Rousseau, Sebastienne said, has been thought of as a “colorful primatist,” but she found much more to his work, and to his life.

“This idea that he went to the zoo and observed the animals in these unpleasant little cages–the animals are pretty fierce in his paintings. I liked that he worked in a toll booth as a customs checker, and could identify smuggled animals and set them free.”

Sebastienne’s work has a delicacy that enforces itself.

“I believe in the nontoxic, low-impact stuff,” she said. As such, much of her work is assembled from cardboard, and ends up being quite fragile. “Making things that are really fragile involves constantly remaking them,” she said, and on my second visit to the studio, pointed out a bird that she had just deconstructed and reassembled.

“What I really love is how beautiful it is when the performers come in and their movement is very minimal. They bring this other layer of life–this activation of space. One of the benefits of working with fragile things is that performers must be careful not to break anything. It’s not precious, it’s necessary.”

Sebastienne’s work is a hybrid of visual art and performing arts, and in her scheme the objects are primary.

“I build the props before I even think about the performers. I think about the visual experience first. If I was just given four performers, I wouldn’t know what to do with them,” she said.

On my first visit with her to the performance space she mapped out how the stage would be set. Since, she’s created a box of scrims, 13 feet high by 20 feet deep by 30 feet wide. Behind them, lights project to create an opalescent light box, where, as she put it, “this world lives.”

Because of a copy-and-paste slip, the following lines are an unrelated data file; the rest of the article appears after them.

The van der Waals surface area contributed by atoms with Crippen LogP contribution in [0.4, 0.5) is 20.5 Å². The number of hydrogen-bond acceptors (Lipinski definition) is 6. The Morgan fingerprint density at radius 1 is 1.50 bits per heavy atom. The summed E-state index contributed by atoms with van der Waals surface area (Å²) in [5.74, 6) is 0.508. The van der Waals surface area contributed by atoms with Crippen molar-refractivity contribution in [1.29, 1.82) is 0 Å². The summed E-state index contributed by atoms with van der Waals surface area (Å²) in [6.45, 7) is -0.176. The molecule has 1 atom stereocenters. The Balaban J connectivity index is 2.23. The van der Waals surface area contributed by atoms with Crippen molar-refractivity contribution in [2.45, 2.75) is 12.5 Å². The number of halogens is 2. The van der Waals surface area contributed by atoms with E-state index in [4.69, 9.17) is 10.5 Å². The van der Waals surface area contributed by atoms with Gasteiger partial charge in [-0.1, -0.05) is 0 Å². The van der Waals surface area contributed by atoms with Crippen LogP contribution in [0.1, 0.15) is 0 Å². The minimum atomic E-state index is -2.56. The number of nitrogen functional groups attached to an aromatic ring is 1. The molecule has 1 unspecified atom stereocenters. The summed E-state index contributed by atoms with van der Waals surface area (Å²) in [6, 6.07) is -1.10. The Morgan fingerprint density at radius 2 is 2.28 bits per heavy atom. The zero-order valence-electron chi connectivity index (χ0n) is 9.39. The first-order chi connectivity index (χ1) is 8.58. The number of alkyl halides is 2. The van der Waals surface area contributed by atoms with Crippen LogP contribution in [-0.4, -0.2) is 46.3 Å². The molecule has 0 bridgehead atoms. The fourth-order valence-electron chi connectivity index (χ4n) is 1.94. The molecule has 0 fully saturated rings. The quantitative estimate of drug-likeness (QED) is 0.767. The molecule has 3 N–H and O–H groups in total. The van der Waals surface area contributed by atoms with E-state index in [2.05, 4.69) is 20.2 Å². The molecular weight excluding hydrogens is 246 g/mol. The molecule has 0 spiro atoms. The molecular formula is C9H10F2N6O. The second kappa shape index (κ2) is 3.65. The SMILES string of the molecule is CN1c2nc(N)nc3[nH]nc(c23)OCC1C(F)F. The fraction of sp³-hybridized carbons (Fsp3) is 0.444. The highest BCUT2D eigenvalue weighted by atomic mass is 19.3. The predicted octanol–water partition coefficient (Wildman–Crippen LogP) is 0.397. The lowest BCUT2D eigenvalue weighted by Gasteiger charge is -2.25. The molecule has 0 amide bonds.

At Kimmel, the show was in the Hamilton Garden, and if you saw the piece, you know that the scale was different–much more open, much larger. But even in the bigger scale, Sebastienne found that the show works for audiences as young as three years old.

“There are so many visual surprises,” she said, and from having been to rehearsals, it’s probably best I hold my tongue about them. Surprises also come from her younger audiences, from whom she’ll often take questions after performances.

“They ask questions like, ‘Why did Henri Rousseau get old?’ And, ‘How do you make things that are pretend seem so real?'” she said. Questions, I might add, that adult audiences often have but won’t ask out of perhaps a misplaced sense of pride (or, perhaps, I’m just speaking for myself).

“I almost never have a dramatic story. It’s not dramatic, it’s more like poetic description. I had one kid say to me, ‘This story is really sad.’ There were people for whom there were tears. Rousseau ends up seeing the world around him destroyed. It’s my own dilemma as an artist too. Is it enough to live in the world of imagination? Or when do you do something?”

Paris Wheels and The Ready-Maids present . . . Not the Henri Rousseau that Some of You Know . . . opened this morning at the Crane Old School White Space, 1417 N. 2nd Street, Kensington. It runs September 11, 13 to 15, 17, and 18. Mulitple shows per day on weekends, times vary. $15.

–Nicholas Gilewicz